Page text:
If these things don't work, or for whatever reason you actually do want to re-install a ROM onto the phone you do so using "Download Mode" and the Samsung Kies application. Kies will download the appropriate ROM from Samsung, and you don't have much control over the process.
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amitbuenoAuthor Commented:
Excellent answers... It put a lot into perspective, yet, I would like to pinpoint the exact situation I am in:

* My device won't boot into android os
* I've, even before the post, did a wipe data/ cache/ -- yet it didn't result with anything on my device.
* I did get into "Download" mode and tried to run on KIES the "Tools/Firmware upgrade and initialization" -- I've entered in the procedure my mobile brand and the S/N -- yet, it failed with an "Failed to run firmware upgrade. Unknown error occurred."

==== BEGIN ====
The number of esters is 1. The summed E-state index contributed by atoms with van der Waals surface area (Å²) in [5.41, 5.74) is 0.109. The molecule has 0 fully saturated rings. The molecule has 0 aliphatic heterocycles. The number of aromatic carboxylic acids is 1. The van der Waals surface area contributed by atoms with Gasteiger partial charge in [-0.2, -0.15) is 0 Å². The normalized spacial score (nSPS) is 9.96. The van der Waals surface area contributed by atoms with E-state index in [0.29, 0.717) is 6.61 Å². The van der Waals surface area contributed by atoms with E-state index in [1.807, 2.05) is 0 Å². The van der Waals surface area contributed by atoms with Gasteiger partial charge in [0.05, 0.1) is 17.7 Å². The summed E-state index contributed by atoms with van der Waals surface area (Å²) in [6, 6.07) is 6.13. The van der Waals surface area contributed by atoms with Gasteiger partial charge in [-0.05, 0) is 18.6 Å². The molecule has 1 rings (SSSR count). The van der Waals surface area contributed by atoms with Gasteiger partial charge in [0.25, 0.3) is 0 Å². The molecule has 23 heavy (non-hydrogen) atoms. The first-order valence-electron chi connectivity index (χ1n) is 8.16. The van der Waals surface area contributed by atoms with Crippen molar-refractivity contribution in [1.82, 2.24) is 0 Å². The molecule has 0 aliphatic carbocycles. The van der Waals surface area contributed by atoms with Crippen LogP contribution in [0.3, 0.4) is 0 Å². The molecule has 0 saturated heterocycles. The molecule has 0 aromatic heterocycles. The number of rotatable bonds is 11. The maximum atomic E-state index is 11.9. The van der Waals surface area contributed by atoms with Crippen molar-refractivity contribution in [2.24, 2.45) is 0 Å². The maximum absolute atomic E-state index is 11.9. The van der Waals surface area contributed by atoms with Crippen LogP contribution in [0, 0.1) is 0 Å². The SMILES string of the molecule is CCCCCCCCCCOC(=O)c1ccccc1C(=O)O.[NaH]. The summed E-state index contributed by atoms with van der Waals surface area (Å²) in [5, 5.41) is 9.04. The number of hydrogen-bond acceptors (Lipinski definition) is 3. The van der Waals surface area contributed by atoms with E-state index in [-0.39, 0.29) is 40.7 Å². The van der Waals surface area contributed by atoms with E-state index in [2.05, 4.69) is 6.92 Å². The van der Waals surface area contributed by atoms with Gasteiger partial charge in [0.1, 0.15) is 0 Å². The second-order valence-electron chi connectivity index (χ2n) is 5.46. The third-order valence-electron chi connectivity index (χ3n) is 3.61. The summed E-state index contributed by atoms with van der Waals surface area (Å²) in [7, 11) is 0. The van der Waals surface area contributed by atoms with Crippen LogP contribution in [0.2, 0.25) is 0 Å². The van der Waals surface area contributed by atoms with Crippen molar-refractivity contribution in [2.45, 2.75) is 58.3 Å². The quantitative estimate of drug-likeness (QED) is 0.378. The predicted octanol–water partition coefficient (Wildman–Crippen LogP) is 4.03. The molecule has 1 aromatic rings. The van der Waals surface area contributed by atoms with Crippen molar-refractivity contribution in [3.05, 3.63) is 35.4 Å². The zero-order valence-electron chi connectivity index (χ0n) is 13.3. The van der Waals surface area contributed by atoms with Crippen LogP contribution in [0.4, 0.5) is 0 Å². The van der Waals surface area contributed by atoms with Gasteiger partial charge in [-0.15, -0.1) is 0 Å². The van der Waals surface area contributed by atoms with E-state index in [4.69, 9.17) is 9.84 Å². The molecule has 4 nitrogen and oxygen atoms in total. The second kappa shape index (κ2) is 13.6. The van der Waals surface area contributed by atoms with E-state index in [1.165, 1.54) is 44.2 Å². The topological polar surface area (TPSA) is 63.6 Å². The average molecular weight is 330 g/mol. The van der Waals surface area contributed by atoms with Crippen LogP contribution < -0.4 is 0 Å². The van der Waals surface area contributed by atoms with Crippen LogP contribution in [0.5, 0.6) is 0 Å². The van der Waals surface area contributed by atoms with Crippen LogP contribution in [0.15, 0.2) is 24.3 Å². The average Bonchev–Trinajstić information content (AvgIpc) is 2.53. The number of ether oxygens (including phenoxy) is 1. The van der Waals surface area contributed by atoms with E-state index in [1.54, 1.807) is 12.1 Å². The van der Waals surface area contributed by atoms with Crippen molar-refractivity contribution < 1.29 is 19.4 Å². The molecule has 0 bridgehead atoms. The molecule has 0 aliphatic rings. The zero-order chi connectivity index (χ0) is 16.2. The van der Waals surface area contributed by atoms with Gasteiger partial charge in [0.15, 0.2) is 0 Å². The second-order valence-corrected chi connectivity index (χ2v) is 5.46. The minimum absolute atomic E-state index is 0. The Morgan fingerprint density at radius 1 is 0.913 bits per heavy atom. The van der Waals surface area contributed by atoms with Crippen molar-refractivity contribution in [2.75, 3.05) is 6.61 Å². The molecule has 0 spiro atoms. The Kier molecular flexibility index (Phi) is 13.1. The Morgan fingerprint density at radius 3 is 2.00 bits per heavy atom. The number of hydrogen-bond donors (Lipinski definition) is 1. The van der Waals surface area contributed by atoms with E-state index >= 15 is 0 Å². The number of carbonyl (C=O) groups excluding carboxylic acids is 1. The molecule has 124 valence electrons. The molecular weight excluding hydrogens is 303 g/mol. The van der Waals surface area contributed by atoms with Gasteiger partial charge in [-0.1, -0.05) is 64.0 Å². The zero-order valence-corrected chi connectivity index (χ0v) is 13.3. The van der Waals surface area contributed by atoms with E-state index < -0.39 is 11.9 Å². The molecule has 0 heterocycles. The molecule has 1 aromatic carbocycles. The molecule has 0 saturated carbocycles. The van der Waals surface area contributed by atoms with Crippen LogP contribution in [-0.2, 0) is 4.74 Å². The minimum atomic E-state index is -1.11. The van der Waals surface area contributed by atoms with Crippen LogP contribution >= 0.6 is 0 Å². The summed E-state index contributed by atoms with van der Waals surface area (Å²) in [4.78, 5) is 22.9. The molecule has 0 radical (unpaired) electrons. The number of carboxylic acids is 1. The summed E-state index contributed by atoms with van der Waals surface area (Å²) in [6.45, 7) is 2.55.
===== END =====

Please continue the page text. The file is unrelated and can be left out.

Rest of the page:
! How can I overcome KIES from presenting that error --? I believe that reinstalling (even the same Firmware I got) would fix the load problem.

Note:
* I bought the same brand of samsung mobile to my mum as well.
* When in "Download" Mode -- it specifies the following "Custom Binary Download:"
-- On my phone the value was "Yes (1)"
-- On my mum phone the value was "No"
? What does that mean, I am guessing that that is one of the reason my mobile crashed for the second time, cause it was using a custom binary... It that reasonable to assume?
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Frosty555Commented:
Ahah - the "custom binary" flag when you're in Download Mode is a flag that is turned on by Samsung when it detects an attempt to upload a custom ROM or recovery onto the phone. Basically, if you attempt to root / upload a custom recovery or ROM your phone through Download Mode, this flag gets tripped and it voids your warranty.